It’s time for my update on everything Paizo! With all of the content coming out of Paizo HQ, it can be a lot to keep track of, even if you pay attention to the Release Calendar on the Paizo website. So, I’m here to give you a little recap about some of the Pathfinder and Starfinder news and releases that you may have missed!
Pathfinder Second Edition Bestiary 3 Battle Cards
I’ve written about previous iterations of the Pathfinder Second Edition Bestiary Battle Cards here, so you can imagine that I feel similarly about the recently-released Bestiary 3 Battle Cards. And you, in fact, would be correct. These cards are one of my favorite accessories to have at the table. Not only does it keep my preparation time down, but they also serve as a fantastic visual for the players.
This set of cards includes every creature from the Pathfinder Section Edition Bestiary 3, which means you’re getting over 300 monsters on 4×6 cards. For creatures with extended statblocks, they actually will take up more than one card. Twice the art is twice as nice!
If you’re the Gamemaster and need to prepare for an encounter, just find the necessary cards from the decks and create a stack for yourself. I’ve even used the stack as an initiative tracker after making custom cards for my players. That way, I never get confused about whose turn it is or who has access to what abilities.
The entire box is hefty thanks to the abundance of creatures within. If you have the other two sets of Bestiary Battle Cards, you’ll definitely want to pick this one up to add to your arsenal. If you don’t have any Battle Cards yet, the nice thing about Bestiary 3 is that it features some of the more outlandish entries in the Pathfinder Bestiary. You can always check out which creatures are in which pack to make sure that you’re picking up something that you’ll get a lot of mileage out of.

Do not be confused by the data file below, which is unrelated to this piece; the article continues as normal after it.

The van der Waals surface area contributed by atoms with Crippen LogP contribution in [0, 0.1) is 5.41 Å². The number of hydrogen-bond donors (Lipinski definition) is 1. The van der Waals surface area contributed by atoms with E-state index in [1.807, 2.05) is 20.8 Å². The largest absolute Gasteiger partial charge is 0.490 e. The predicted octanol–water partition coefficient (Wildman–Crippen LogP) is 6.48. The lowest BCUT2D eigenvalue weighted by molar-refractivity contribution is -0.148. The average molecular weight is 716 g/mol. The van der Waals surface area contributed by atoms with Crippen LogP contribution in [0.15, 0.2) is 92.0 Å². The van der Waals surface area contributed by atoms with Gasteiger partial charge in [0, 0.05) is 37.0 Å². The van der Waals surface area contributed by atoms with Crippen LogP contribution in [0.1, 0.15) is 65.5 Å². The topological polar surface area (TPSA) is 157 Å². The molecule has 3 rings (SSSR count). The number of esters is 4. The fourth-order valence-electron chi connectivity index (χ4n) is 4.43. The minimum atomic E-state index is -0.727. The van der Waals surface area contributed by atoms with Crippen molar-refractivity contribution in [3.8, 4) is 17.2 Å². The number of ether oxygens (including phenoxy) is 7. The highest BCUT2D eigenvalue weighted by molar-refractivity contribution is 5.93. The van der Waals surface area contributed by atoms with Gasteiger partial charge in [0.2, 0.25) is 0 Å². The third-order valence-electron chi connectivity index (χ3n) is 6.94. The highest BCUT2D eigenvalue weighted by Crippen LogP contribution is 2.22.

There are dragons so… what are you waiting for?
You can find the Pathfinder Second Edition Bestiary 3 Battle Cards over at Paizo.com, or at your FLGS.
Pathfinder Hero Point Deck
Hero Points were introduced in Pathfinder 1st Edition, and then became a part of the base rules for Pathfinder Second Edition. Functionally, they’re designed to reward players for creativity, great roleplay, or any other positive additions to the story at the table. With the Pathfinder Hero Point Deck, you can expand the versatility of the Hero Points by giving them more value than just rerolling a single check.
The deck includes 52 random boons that players can tap into, in addition to their normal effect. For example, you could play the Grazing Blow card to reduce a critical hit to a regular hit, or a regular hit to be minimum damage. Or you might play Healing Prayer, which functions as a healing spell for allies within reach.
Expanding the versatility of the Hero Points make them that much more exciting. And, if you happen to get a card that doesn’t really apply to a situation your character is likely to get into, you can always cash them in for the normal Hero Point effect.
Overall, this handles a couple important aspects of Hero Points that make them a worthwhile inclusion at your table:
- Your players get something tangible that they can read and hold. It makes it easier to keep track of who has Hero Points and you can see them begin stacking up around the table.
- It gives characters opportunity to perform things that they might not ordinarily do. In the Healing Prayer example, a fighter isn’t going to be Laying on Hands or casting Cure Wounds anytime soon. But with the Hero Point deck, they now have the opportunity to roleplay that if they so choose.